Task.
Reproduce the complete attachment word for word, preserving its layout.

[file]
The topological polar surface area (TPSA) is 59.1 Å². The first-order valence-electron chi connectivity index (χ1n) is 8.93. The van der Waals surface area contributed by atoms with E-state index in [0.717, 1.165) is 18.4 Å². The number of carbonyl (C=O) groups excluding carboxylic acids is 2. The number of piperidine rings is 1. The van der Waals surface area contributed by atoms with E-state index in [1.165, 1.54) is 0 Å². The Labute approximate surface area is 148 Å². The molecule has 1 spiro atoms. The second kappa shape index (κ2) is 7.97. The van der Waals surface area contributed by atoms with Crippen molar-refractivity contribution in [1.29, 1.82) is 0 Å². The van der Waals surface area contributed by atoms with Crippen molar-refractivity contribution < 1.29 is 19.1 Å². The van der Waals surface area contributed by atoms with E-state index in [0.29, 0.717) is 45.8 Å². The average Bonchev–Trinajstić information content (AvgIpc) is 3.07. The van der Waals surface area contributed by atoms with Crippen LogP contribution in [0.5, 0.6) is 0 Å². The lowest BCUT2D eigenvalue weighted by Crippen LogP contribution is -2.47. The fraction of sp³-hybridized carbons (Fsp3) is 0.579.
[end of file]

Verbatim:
The topological polar surface area (TPSA) is 59.1 Å². The first-order valence-electron chi connectivity index (χ1n) is 8.93. The van der Waals surface area contributed by atoms with E-state index in [0.717, 1.165) is 18.4 Å². The number of carbonyl (C=O) groups excluding carboxylic acids is 2. The number of piperidine rings is 1. The van der Waals surface area contributed by atoms with E-state index in [1.165, 1.54) is 0 Å². The Labute approximate surface area is 148 Å². The molecule has 1 spiro atoms. The second kappa shape index (κ2) is 7.97. The van der Waals surface area contributed by atoms with Crippen molar-refractivity contribution in [1.29, 1.82) is 0 Å². The van der Waals surface area contributed by atoms with Crippen molar-refractivity contribution < 1.29 is 19.1 Å². The van der Waals surface area contributed by atoms with E-state index in [0.29, 0.717) is 45.8 Å². The average Bonchev–Trinajstić information content (AvgIpc) is 3.07. The van der Waals surface area contributed by atoms with Crippen LogP contribution in [0.5, 0.6) is 0 Å². The lowest BCUT2D eigenvalue weighted by Crippen LogP contribution is -2.47. The fraction of sp³-hybridized carbons (Fsp3) is 0.579.